Glaucoma: Risk Factors, Symptoms and Diagnosis
At De Anza Vision Center, we are very familiar with glaucoma and the importance of helping our patients get an early diagnosis and treatment for the disease. It occurs when pressure within the eye causes damage to optic nerve, resulting in a progressive loss of vision. For some people, vision loss is partial and only affects the peripheral field. For others, glaucoma can lead to total blindness – especially when left untreated.
Glaucoma can only be diagnosed with a thorough vision exam that assesses the health of the optic nerve and also measures pressure in the eye. A glaucoma test does not cause any discomfort and usually requires only minutes to complete.
Glaucoma is often known as a silent disease, in that it may not cause any noticeable symptoms until your eyesight becomes compromised. The most common type of glaucoma – open angle glaucoma – causes no pain, but will instead cause intraocular pressure that results in a gradual loss of peripheral vision. In some cases, a person may experience a rapid increase in eye pressure that results in a sudden headache, eye pain, vision changes, and nausea. Seek immediate medical attention if you develop any of these symptoms.
Anyone can develop glaucoma, though there are certain risk factors associated with the disease. Having a thin cornea or high eye pressure, for example, could increase one’s chance of developing glaucoma. The disease also tends to run in families and most commonly appears in older adults. However, even young children can develop the disease. According to the Glaucoma Research Foundation, 1 in every 10,000 babies born in the United States is born with congenital glaucoma.
As the leading cause of blindness in the U.S., glaucoma is a very serious disease that requires immediate vision treatment. Currently, there are more than 120,000 people living in America who have gone blind as a result of glaucoma. Unfortunately, the blindness is permanent and cannot be reversed. Though there is no cure for disease, diagnosis and treatment can help manage the condition and prevent further loss of vision. For most people living with glaucoma, there is time to make a difference – especially with an early diagnosis. However, it is estimated that only half of the 3 million Americans living with the disease are aware they have it.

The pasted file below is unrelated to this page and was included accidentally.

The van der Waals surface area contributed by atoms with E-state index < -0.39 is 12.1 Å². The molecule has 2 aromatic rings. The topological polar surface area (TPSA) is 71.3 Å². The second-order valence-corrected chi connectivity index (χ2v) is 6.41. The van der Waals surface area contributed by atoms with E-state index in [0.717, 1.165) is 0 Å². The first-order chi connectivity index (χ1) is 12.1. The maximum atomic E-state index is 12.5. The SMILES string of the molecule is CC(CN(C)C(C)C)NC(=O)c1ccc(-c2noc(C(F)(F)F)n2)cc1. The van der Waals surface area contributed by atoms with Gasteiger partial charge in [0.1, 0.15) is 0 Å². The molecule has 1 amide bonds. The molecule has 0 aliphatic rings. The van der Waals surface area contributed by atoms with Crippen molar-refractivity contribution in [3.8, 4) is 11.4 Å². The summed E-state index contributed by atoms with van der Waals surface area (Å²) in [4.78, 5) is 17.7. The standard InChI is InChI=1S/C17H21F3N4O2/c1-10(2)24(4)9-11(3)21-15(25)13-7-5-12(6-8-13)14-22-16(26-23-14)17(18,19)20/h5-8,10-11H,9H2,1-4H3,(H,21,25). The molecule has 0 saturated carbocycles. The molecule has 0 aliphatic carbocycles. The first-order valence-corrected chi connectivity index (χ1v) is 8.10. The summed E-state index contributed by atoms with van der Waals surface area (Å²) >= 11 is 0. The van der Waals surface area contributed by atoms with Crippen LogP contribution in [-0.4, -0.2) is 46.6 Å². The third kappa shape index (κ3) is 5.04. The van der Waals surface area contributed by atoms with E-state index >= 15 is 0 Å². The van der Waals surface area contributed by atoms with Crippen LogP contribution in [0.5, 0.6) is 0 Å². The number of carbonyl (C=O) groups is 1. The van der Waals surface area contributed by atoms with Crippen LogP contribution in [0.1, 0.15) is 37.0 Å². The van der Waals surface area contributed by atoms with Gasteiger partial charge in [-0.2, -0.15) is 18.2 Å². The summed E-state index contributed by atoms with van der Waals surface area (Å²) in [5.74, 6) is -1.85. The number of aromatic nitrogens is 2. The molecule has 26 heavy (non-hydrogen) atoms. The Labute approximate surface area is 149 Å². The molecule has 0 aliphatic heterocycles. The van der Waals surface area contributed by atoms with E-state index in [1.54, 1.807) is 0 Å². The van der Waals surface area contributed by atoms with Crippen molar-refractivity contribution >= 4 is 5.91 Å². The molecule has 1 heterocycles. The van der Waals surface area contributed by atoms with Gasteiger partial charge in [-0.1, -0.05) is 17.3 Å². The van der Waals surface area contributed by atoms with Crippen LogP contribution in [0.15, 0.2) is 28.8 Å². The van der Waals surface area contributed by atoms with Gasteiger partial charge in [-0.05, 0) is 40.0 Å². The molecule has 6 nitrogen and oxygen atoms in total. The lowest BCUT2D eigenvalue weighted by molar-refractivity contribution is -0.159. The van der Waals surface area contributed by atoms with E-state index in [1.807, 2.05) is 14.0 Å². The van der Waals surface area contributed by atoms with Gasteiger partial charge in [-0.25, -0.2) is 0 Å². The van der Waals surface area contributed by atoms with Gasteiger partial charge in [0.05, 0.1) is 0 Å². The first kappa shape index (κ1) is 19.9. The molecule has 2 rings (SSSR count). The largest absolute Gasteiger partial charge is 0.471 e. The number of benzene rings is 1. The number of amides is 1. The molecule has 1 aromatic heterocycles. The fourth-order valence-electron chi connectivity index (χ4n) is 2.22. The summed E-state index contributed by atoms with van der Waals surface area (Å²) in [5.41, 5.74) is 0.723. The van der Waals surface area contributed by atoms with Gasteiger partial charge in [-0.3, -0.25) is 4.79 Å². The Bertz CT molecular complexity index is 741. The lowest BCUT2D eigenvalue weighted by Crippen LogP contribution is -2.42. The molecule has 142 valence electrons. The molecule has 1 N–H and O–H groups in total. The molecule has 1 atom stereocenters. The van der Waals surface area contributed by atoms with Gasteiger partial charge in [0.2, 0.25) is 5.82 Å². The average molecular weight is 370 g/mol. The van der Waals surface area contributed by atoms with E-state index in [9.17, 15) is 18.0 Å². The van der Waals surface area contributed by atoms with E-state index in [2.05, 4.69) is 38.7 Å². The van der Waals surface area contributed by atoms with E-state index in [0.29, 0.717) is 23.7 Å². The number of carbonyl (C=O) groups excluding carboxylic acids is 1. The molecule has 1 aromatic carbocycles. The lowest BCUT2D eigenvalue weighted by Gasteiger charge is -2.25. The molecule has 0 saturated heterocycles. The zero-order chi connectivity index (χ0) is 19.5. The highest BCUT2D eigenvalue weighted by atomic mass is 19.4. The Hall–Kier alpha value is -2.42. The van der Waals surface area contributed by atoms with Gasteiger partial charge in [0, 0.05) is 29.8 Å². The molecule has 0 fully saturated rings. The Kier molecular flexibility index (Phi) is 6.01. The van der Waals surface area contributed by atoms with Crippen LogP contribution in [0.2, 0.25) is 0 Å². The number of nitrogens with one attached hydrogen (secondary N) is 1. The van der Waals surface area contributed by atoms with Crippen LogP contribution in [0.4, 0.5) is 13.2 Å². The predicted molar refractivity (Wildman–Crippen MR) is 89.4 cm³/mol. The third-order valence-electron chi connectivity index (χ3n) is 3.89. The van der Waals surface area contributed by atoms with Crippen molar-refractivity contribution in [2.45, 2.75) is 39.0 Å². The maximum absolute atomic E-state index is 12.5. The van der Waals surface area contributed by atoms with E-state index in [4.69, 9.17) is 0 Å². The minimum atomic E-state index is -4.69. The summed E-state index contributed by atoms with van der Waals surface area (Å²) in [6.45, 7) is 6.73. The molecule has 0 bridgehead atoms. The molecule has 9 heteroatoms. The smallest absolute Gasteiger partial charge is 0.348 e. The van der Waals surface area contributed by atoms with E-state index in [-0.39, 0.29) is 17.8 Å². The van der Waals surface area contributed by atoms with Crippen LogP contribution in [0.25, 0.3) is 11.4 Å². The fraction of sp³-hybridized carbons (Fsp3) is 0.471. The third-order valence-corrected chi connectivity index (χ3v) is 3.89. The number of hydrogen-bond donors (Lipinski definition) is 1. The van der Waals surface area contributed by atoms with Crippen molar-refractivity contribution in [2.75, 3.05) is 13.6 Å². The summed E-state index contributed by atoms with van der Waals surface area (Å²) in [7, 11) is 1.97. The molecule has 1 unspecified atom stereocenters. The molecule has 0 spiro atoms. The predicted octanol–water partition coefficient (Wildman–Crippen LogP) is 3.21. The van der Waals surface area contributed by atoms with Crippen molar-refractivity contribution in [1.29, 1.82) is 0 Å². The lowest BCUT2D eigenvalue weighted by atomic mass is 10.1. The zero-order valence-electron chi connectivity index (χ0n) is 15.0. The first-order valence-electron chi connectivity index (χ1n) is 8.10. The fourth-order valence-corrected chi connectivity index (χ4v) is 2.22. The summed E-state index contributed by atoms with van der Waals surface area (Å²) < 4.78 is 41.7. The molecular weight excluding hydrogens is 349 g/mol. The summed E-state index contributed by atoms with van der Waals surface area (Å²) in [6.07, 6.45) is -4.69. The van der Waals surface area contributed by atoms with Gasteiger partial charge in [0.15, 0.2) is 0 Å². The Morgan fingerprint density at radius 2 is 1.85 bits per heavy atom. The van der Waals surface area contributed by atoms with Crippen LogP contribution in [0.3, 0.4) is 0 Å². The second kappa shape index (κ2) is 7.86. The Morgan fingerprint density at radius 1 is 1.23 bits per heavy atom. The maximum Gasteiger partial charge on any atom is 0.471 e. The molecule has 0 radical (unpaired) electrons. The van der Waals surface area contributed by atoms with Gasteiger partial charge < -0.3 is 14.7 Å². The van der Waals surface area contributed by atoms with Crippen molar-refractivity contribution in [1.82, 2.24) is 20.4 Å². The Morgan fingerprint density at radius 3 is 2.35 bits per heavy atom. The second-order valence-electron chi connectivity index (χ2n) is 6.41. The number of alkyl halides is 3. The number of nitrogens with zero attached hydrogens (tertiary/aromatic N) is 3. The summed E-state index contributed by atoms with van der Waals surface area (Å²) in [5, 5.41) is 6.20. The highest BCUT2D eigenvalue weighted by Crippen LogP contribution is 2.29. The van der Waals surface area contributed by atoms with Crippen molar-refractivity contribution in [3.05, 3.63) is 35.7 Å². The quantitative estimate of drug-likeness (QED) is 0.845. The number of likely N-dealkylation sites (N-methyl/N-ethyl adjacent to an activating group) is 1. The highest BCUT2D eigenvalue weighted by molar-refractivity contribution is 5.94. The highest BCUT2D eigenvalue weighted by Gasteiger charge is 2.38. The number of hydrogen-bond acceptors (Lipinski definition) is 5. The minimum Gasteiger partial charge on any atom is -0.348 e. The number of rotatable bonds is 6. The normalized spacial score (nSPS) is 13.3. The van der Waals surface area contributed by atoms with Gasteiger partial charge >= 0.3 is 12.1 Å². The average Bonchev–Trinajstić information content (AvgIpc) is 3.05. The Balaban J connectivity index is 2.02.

The most efficient way of protecting your vision is to undergo periodic eye exams to check for the presence of glaucoma. Treatment can typically begin immediately following a diagnosis, maximizing the chances of a positive outcome. In fact, 90 percent of all people who receive adequate treatment for glaucoma will avoid going blind.
If you have not had a recent eye exam, do not wait to schedule an appointment. Anyone, young or old, can develop glaucoma without knowing it. The earlier the disease is treated, the better chance for a positive outcome. Contact us today to schedule your exam. We look forward to serving you soon.